Cabin Fever: Living Big in Small Spaces
Aboard a river cruise ship, David Lasker learns lessons on living big in small spaces.
Imagine my distress last summer when I discovered, while boarding my KLM flight to Amsterdam to transfer to the Scenic Jade for a Rhine cruise, that I had left my wallet at home. Then, picture my relief at finding that this was the one time it didn’t matter because Scenic Tours puts the “all” in “all-inclusive,” including butler service and no tipping, WiFi or port charges.
My smartly decorated stateroom offered a second revelation, about stylish living in downsized quarters, summed up by the Latin phrase multum in parvo: “much in little“ or “packing a great deal in a small space.” Here, ideas I brought home.
Same old line
Long horizontal lines take the eye away from the relatively low, six-foot nine-inch ceiling height. The closet doors, for instance, slide on an articulated track so that, when closed, they present a continuous unbroken plane of flush panelling. The long, narrow grille for the air-conditioning and heating, directly above the doors – no regular klutzy-looking rectangular grilles here – further accentuates the horizontal. In this case, form follows function: avoiding drafts.
“That long grille is important for distributing the air conditioning across the room and not directly over the bed,” says Scenic Tours creative director Karen Maroney, who heads the firm’s design team.
The light fantastic
I take exception to the rule, in hotels and motels, that the light level on the mirror above the sink must be so low that I can barely see my whiskers when I’m shaving. The Jade finessed the problem with an LED light strip running along and just inside the back of the mirror. The light reflects off the wall around the mirror, providing soft, even, glare-free perimetrical illumination.
“Where the light is placed is very important,” Maroney says. “Bathrooms often have a downlight that was put too far back. If you’ve got a light behind your head at any angle, you simply cannot illuminate your face.” Ah yes, the familiar aggravating mirror silhouette.
In the main room, LED light strips set into the underside of the mirrored bookshelves, in the alcove above the writing desk, free up space otherwise wasted to accommodate traditional light fixtures hanging off the shelves. They also double as emergency lighting, obviating the need for ugly, conspicuous emergency lights.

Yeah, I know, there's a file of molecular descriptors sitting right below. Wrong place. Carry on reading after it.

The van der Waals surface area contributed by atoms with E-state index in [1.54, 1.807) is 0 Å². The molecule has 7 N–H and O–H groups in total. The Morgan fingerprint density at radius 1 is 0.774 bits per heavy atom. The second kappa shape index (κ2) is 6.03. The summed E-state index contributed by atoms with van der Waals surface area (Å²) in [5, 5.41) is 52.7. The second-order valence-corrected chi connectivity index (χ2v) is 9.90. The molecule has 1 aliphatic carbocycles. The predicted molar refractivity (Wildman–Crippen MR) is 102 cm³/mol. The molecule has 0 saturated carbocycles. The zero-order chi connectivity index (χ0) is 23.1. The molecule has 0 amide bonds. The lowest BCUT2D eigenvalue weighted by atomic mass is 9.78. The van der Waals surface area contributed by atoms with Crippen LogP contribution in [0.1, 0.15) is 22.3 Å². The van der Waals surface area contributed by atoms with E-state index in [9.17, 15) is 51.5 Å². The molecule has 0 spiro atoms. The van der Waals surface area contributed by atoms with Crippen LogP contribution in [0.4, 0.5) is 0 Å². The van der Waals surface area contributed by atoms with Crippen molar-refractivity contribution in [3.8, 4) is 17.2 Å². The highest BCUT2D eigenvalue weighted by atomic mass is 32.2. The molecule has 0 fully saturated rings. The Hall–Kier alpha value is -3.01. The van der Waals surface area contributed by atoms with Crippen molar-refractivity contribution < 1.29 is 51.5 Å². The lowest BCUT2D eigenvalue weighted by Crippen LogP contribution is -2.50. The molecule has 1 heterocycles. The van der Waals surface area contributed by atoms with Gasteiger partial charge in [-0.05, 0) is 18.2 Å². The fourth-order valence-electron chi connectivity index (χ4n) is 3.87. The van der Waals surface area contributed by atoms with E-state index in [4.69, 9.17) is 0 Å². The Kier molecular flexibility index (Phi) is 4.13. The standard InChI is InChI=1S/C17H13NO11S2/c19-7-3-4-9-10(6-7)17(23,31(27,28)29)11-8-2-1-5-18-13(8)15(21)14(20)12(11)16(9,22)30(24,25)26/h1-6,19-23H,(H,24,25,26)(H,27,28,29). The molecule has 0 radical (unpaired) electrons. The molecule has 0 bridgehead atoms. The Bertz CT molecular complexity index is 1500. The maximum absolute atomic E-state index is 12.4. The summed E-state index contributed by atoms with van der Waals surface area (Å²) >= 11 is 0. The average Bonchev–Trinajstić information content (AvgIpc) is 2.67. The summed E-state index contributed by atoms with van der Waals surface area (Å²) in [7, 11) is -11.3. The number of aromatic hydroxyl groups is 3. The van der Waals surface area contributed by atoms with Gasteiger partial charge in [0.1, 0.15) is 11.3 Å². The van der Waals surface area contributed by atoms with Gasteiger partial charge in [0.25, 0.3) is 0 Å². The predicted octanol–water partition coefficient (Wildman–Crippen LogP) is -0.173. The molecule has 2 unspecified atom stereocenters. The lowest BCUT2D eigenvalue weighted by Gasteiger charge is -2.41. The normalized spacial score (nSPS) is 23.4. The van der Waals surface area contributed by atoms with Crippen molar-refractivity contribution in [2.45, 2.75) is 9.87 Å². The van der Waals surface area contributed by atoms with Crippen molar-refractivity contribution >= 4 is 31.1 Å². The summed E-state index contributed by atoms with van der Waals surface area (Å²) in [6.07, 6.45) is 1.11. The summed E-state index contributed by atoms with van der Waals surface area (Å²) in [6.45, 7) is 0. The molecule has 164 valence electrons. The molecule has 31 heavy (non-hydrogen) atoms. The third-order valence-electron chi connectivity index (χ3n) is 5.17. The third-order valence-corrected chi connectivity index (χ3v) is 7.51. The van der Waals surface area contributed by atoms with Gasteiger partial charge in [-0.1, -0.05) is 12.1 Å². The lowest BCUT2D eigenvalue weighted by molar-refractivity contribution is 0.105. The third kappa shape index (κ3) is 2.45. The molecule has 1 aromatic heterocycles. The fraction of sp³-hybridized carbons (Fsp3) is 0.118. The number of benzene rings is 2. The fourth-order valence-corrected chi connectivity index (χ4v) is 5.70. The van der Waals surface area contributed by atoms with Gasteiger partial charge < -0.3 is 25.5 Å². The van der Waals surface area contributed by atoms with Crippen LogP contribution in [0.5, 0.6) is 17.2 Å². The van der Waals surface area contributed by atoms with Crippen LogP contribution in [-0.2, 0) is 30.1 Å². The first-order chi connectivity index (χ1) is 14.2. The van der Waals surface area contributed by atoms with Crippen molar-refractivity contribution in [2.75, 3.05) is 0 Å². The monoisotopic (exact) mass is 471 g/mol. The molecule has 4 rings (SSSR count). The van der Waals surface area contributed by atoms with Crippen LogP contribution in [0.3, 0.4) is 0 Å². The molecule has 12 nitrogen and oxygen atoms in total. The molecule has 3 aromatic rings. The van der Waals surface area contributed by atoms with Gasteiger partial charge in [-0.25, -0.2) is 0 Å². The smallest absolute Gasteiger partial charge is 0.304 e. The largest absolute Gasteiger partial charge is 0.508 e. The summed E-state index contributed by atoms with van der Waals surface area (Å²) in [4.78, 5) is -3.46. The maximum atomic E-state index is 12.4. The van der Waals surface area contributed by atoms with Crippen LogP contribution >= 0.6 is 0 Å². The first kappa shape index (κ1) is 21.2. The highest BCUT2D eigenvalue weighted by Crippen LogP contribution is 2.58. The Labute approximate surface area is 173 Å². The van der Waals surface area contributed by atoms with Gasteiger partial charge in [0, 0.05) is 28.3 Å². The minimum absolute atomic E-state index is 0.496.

Speaking of LED lighting, one reason to get out of bed in the morning was to enjoy the light show from the Hansa Colour Shower, with touch switches for colour group as well as pattern (fire, ice, sweep and wave). The compact vertical bar unit integrates controls for the light show and the four different sprayers including the main nozzle way up at ceiling height; there’s no separate rain shower dangling from the ceiling for tall folk to bang their heads into.
On a final bathroom space-saving note, the tissue dispenser mounted in the cabinet door ensures that tissues are always handy while saving precious countertop space or shelf real estate from being wasted on the unsightly box.
Phooey on the traditional headboard at the wall-end of the bed, which invariably projects a few inches out from the wall, stealing valuable floor space. Instead, in the Jade cabins, a full-height, upholstered soft wall sector behind the bed acts as the headboard. Serving double duty, it also works as an acoustic treatment to absorb sound, enhancing privacy onboard. And, they can be removed for regular updates.
“Each one of those panels is on a click system,” Maroney explains. “We can lift them out at any time for maintenance or cleaning.”
Toronto architect Jonathan Kearns’s memories of a cruise-ship detail inspired his design for the millwork in a client’s bathroom. Towels are stored on a shelf running against the wall, just above door height in what is normally wasted space (if that is too high for you, look for other unused space). Long, lozenge-shaped slots were routered out of the wood plank used for the shelf to allow air to circulate.